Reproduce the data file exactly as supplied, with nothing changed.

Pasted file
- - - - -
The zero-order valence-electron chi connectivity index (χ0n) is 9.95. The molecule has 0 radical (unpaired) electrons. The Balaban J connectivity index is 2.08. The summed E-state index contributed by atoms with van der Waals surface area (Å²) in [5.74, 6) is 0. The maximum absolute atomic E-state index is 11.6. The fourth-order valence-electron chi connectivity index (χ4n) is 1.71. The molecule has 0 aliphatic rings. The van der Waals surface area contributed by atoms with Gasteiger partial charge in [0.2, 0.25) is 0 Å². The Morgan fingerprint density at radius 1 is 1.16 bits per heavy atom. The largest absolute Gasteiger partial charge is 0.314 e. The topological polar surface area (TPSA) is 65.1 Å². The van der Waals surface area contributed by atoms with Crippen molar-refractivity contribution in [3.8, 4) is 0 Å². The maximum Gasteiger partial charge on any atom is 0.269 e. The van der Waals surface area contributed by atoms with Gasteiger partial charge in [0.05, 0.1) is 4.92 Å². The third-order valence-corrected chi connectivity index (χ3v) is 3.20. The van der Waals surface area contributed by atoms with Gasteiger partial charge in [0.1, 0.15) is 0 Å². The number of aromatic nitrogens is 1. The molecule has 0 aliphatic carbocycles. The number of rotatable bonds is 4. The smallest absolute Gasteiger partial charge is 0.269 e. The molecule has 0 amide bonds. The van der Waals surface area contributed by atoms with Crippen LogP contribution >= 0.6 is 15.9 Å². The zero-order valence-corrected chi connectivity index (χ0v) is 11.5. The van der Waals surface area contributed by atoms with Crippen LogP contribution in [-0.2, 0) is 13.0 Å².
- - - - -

The zero-order valence-electron chi connectivity index (χ0n) is 9.95. The molecule has 0 radical (unpaired) electrons. The Balaban J connectivity index is 2.08. The summed E-state index contributed by atoms with van der Waals surface area (Å²) in [5.74, 6) is 0. The maximum absolute atomic E-state index is 11.6. The fourth-order valence-electron chi connectivity index (χ4n) is 1.71. The molecule has 0 aliphatic rings. The van der Waals surface area contributed by atoms with Gasteiger partial charge in [0.2, 0.25) is 0 Å². The Morgan fingerprint density at radius 1 is 1.16 bits per heavy atom. The largest absolute Gasteiger partial charge is 0.314 e. The topological polar surface area (TPSA) is 65.1 Å². The van der Waals surface area contributed by atoms with Crippen molar-refractivity contribution in [3.8, 4) is 0 Å². The maximum Gasteiger partial charge on any atom is 0.269 e. The van der Waals surface area contributed by atoms with Gasteiger partial charge in [0.05, 0.1) is 4.92 Å². The third-order valence-corrected chi connectivity index (χ3v) is 3.20. The van der Waals surface area contributed by atoms with Gasteiger partial charge in [0.1, 0.15) is 0 Å². The number of aromatic nitrogens is 1. The molecule has 0 aliphatic carbocycles. The number of rotatable bonds is 4. The smallest absolute Gasteiger partial charge is 0.269 e. The molecule has 0 amide bonds. The van der Waals surface area contributed by atoms with Crippen LogP contribution >= 0.6 is 15.9 Å². The zero-order valence-corrected chi connectivity index (χ0v) is 11.5. The van der Waals surface area contributed by atoms with Crippen LogP contribution in [-0.2, 0) is 13.0 Å².